This is the penultimate garden wander for the year and what a colourful one it is. The weather has turned cold with daytime temperatures failing to reach double figures and night time temperatures only just above freezing. Some days though do please the camera, with deep blue skies in between storms.
This rich red oriental poppy never fails to impress even this late in the year.
Several of the plants that feature in the November garden seem to sport odd shaped flowers. The Strawberry Tree, Arbutus unedo has flowers that hang like pearly cream bells. Cyclamen hederifolium have curious fly away petals while Shystostylus flowers hang on gently curving stems.
Roses seem to be blooming away giving us brightness for most of the year. Many that started blooming in late May are still flowering now and they are producing buds in readiness to flower right through to the end of the year.
At the moment I pass the wonderfully colourful corner of the Shed Bed, where grasses have coloured up intermingled with the dries flower heads of Eryngium and Agastache. It has to be my favourite November patch in the garden.
Having passed my favourite corner I pass our trees as I go down to to the bottom of the garden to feed the chicks. Their bark textures and colours change every day. This birch’s chocolate coloured bark is peeling back to reveal snow white smooth bark below, like a white shirt beneath jacket collars.
It seems to be a special year for cotoneaster berries, with every variety covered thickly in readiness for arrival of the winter migrant thrushes.
There is something very special about the freshness of the flowers of the Fatsia, with their creamy, greeny whitish colours. They always look to me as if they should smell of vanilla and be edible!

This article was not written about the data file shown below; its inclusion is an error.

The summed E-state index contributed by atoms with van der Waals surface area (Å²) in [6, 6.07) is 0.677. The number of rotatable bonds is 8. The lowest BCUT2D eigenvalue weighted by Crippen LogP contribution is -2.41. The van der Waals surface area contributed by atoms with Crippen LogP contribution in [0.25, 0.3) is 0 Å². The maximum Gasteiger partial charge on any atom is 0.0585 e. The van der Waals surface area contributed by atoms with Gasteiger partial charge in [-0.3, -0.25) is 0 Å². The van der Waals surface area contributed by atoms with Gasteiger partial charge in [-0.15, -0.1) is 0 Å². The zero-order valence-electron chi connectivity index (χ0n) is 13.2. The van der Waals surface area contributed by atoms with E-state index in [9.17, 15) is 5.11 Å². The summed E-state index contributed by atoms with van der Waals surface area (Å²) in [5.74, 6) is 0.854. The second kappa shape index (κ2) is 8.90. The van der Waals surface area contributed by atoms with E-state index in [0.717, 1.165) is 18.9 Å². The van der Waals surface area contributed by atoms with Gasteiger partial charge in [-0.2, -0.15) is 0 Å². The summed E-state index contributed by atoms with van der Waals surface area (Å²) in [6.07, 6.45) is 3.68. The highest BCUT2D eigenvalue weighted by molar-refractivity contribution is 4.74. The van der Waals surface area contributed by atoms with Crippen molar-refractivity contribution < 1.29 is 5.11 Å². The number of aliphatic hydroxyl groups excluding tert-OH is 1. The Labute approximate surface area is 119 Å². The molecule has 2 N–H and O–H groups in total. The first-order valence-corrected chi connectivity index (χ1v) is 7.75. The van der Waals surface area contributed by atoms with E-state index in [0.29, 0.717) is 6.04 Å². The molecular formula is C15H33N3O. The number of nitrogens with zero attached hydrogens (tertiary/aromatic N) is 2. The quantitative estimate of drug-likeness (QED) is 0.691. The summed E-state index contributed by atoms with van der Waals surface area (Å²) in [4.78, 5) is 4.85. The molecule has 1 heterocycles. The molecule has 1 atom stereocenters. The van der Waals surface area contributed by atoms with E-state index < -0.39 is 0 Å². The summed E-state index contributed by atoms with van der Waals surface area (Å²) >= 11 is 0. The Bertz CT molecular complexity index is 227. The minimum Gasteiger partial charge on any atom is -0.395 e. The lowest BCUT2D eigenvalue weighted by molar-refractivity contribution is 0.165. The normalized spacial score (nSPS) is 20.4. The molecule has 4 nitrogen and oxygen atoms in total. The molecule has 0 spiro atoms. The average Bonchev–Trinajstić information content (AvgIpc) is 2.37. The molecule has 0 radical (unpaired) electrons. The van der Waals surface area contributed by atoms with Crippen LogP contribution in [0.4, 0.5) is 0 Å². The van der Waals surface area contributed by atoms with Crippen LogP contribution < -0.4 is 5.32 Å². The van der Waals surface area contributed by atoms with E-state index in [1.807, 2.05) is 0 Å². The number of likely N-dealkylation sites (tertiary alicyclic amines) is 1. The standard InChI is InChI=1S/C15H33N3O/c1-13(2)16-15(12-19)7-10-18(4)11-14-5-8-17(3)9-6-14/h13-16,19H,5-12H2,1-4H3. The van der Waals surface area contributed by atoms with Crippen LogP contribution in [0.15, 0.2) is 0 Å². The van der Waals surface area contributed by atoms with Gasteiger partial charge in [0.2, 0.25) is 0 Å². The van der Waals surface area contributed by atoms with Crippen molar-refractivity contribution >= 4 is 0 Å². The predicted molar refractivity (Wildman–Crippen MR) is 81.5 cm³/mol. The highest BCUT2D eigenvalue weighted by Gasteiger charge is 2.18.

There are difficult decisions to be made in the November garden. Which seed heads to cut down and which to leave for their looks and wildlife value is perhaps the most difficult. How could you possible cut this clematis down when it looks this good? We tend now to leave perennials standing unless or until they fall and become soggy. Once they do this they endanger the lives of the plants they may be smothering. To me the idea of “putting the garden to bed for winter” just doesn’t add up. A garden is for 12 months, all of them
Wrapping the greenhouse in its winter jacket of bubble-wrap is the least favourite of all of our gardening tasks. This Novenber we started on a cold day knowing that as we added the thermal layer to the greenhouse we would heat up as well. But the sun came out and we got too hot. We started off wearing fleece jackets over jumpers but by the time we had finished we had shed both these layers and were down to tee-shirts.
First we collected the rolls of wrap from their summer quarters – the woodshed, and piled them up outside
Next we attempted to begin hanging it inside the greenhouse over specially positioned strings and wires. The bubblewrap then attacked Jude, the Undergardener.
Eventually Jude managed to overcome the wrap and get on with the job in hand, lining the sides and then hanging it over strings tied across the roof. Soon the temperature increased.
I hope these plants appreciate it!
Let’s us finish our November wander with a couple of richly coloured beautifully lit views across borders, and a quick look across our borrowed landscape.